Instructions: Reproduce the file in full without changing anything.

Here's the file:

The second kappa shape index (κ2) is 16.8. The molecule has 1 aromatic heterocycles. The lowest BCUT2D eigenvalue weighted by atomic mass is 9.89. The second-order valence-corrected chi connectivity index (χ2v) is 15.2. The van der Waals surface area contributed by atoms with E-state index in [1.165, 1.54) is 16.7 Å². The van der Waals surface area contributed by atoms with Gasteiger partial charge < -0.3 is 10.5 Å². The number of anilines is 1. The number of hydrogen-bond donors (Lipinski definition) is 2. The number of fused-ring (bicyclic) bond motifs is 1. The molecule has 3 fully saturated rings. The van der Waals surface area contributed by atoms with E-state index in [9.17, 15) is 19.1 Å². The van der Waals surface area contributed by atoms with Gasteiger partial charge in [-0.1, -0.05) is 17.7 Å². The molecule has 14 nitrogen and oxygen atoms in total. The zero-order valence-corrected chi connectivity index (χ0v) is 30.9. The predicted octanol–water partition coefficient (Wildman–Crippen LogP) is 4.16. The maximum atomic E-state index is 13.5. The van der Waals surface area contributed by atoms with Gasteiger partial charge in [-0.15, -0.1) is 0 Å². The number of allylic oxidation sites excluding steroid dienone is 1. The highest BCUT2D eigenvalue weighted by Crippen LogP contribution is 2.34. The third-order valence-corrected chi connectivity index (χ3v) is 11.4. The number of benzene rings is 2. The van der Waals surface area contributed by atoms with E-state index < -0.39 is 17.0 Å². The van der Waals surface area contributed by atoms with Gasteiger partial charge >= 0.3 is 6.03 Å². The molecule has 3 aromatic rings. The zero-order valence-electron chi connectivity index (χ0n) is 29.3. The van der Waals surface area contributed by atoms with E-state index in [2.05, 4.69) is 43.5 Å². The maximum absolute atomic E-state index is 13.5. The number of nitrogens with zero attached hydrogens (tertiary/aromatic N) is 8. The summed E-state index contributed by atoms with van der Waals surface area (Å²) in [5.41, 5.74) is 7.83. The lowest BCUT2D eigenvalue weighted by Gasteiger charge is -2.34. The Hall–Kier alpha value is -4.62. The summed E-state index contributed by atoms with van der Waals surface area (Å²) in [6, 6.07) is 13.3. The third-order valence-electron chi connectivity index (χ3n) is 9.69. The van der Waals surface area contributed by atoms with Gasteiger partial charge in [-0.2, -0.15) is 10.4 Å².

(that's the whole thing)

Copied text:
The second kappa shape index (κ2) is 16.8. The molecule has 1 aromatic heterocycles. The lowest BCUT2D eigenvalue weighted by atomic mass is 9.89. The second-order valence-corrected chi connectivity index (χ2v) is 15.2. The van der Waals surface area contributed by atoms with E-state index in [1.165, 1.54) is 16.7 Å². The van der Waals surface area contributed by atoms with Gasteiger partial charge < -0.3 is 10.5 Å². The number of anilines is 1. The number of hydrogen-bond donors (Lipinski definition) is 2. The number of fused-ring (bicyclic) bond motifs is 1. The molecule has 3 fully saturated rings. The van der Waals surface area contributed by atoms with E-state index in [9.17, 15) is 19.1 Å². The van der Waals surface area contributed by atoms with Gasteiger partial charge in [-0.1, -0.05) is 17.7 Å². The molecule has 14 nitrogen and oxygen atoms in total. The zero-order valence-corrected chi connectivity index (χ0v) is 30.9. The predicted octanol–water partition coefficient (Wildman–Crippen LogP) is 4.16. The maximum atomic E-state index is 13.5. The van der Waals surface area contributed by atoms with Gasteiger partial charge in [-0.15, -0.1) is 0 Å². The number of allylic oxidation sites excluding steroid dienone is 1. The highest BCUT2D eigenvalue weighted by Crippen LogP contribution is 2.34. The third-order valence-corrected chi connectivity index (χ3v) is 11.4. The number of benzene rings is 2. The van der Waals surface area contributed by atoms with E-state index < -0.39 is 17.0 Å². The van der Waals surface area contributed by atoms with Gasteiger partial charge >= 0.3 is 6.03 Å². The molecule has 3 aromatic rings. The zero-order valence-electron chi connectivity index (χ0n) is 29.3. The van der Waals surface area contributed by atoms with E-state index in [2.05, 4.69) is 43.5 Å². The maximum absolute atomic E-state index is 13.5. The number of nitrogens with zero attached hydrogens (tertiary/aromatic N) is 8. The summed E-state index contributed by atoms with van der Waals surface area (Å²) in [5.41, 5.74) is 7.83. The lowest BCUT2D eigenvalue weighted by Gasteiger charge is -2.34. The Hall–Kier alpha value is -4.62. The summed E-state index contributed by atoms with van der Waals surface area (Å²) in [6, 6.07) is 13.3. The third-order valence-electron chi connectivity index (χ3n) is 9.69. The van der Waals surface area contributed by atoms with Gasteiger partial charge in [-0.2, -0.15) is 10.4 Å².